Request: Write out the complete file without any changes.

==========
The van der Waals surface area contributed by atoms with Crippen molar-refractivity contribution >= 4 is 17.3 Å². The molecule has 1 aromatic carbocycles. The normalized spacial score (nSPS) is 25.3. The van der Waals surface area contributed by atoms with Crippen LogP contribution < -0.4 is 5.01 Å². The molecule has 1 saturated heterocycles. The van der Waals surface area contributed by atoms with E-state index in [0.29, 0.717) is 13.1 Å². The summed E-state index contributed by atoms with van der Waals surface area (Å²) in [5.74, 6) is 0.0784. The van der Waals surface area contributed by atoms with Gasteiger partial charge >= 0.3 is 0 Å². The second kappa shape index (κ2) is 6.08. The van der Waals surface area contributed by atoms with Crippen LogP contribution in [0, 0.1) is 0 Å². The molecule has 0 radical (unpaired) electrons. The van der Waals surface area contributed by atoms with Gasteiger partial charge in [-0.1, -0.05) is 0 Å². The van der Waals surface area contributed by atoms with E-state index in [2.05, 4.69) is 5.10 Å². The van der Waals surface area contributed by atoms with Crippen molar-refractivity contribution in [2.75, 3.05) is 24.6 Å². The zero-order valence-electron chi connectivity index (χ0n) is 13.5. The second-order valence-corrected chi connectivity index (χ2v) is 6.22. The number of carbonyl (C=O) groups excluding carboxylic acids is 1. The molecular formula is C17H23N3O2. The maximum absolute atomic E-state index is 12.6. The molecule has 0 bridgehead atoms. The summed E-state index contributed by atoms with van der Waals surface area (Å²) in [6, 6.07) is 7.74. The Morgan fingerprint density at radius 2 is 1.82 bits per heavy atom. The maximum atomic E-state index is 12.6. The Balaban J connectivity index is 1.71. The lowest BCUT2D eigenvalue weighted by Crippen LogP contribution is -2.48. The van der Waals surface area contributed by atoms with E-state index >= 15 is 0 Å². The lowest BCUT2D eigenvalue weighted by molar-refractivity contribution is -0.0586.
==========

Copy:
The van der Waals surface area contributed by atoms with Crippen molar-refractivity contribution >= 4 is 17.3 Å². The molecule has 1 aromatic carbocycles. The normalized spacial score (nSPS) is 25.3. The van der Waals surface area contributed by atoms with Crippen LogP contribution < -0.4 is 5.01 Å². The molecule has 1 saturated heterocycles. The van der Waals surface area contributed by atoms with E-state index in [0.29, 0.717) is 13.1 Å². The summed E-state index contributed by atoms with van der Waals surface area (Å²) in [5.74, 6) is 0.0784. The van der Waals surface area contributed by atoms with Gasteiger partial charge >= 0.3 is 0 Å². The second kappa shape index (κ2) is 6.08. The van der Waals surface area contributed by atoms with Crippen LogP contribution in [0, 0.1) is 0 Å². The molecule has 0 radical (unpaired) electrons. The van der Waals surface area contributed by atoms with Gasteiger partial charge in [-0.1, -0.05) is 0 Å². The van der Waals surface area contributed by atoms with E-state index in [2.05, 4.69) is 5.10 Å². The van der Waals surface area contributed by atoms with Crippen molar-refractivity contribution in [2.75, 3.05) is 24.6 Å². The zero-order valence-electron chi connectivity index (χ0n) is 13.5. The second-order valence-corrected chi connectivity index (χ2v) is 6.22. The number of carbonyl (C=O) groups excluding carboxylic acids is 1. The molecular formula is C17H23N3O2. The maximum absolute atomic E-state index is 12.6. The molecule has 0 bridgehead atoms. The summed E-state index contributed by atoms with van der Waals surface area (Å²) in [6, 6.07) is 7.74. The Morgan fingerprint density at radius 2 is 1.82 bits per heavy atom. The maximum atomic E-state index is 12.6. The Balaban J connectivity index is 1.71. The lowest BCUT2D eigenvalue weighted by Crippen LogP contribution is -2.48. The van der Waals surface area contributed by atoms with E-state index >= 15 is 0 Å². The lowest BCUT2D eigenvalue weighted by molar-refractivity contribution is -0.0586.